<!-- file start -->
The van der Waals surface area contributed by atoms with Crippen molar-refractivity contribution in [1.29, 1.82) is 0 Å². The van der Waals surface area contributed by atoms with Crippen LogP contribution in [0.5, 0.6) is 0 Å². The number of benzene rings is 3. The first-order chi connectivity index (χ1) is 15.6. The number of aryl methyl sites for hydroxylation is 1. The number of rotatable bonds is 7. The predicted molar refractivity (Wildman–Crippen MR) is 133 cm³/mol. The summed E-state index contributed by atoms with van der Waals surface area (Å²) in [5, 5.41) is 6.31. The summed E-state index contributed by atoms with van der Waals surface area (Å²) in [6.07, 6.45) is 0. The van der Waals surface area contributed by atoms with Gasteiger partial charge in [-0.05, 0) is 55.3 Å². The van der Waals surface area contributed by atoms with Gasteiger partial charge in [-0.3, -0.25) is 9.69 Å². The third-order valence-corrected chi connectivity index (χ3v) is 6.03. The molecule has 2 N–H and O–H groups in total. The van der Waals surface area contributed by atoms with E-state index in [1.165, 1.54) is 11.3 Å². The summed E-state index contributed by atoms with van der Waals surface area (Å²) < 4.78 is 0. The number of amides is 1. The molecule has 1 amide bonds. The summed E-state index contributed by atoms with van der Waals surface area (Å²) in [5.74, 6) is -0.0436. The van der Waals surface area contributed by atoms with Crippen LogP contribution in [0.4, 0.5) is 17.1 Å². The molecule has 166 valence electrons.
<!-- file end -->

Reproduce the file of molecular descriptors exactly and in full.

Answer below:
The van der Waals surface area contributed by atoms with Crippen molar-refractivity contribution in [1.29, 1.82) is 0 Å². The van der Waals surface area contributed by atoms with Crippen LogP contribution in [0.5, 0.6) is 0 Å². The number of benzene rings is 3. The first-order chi connectivity index (χ1) is 15.6. The number of aryl methyl sites for hydroxylation is 1. The number of rotatable bonds is 7. The predicted molar refractivity (Wildman–Crippen MR) is 133 cm³/mol. The summed E-state index contributed by atoms with van der Waals surface area (Å²) in [5, 5.41) is 6.31. The summed E-state index contributed by atoms with van der Waals surface area (Å²) in [6.07, 6.45) is 0. The van der Waals surface area contributed by atoms with Gasteiger partial charge in [-0.05, 0) is 55.3 Å². The van der Waals surface area contributed by atoms with Gasteiger partial charge in [-0.3, -0.25) is 9.69 Å². The third-order valence-corrected chi connectivity index (χ3v) is 6.03. The molecule has 2 N–H and O–H groups in total. The van der Waals surface area contributed by atoms with E-state index in [1.165, 1.54) is 11.3 Å². The summed E-state index contributed by atoms with van der Waals surface area (Å²) < 4.78 is 0. The number of amides is 1. The molecule has 1 amide bonds. The summed E-state index contributed by atoms with van der Waals surface area (Å²) in [5.74, 6) is -0.0436. The van der Waals surface area contributed by atoms with Crippen LogP contribution in [0.4, 0.5) is 17.1 Å². The molecule has 166 valence electrons.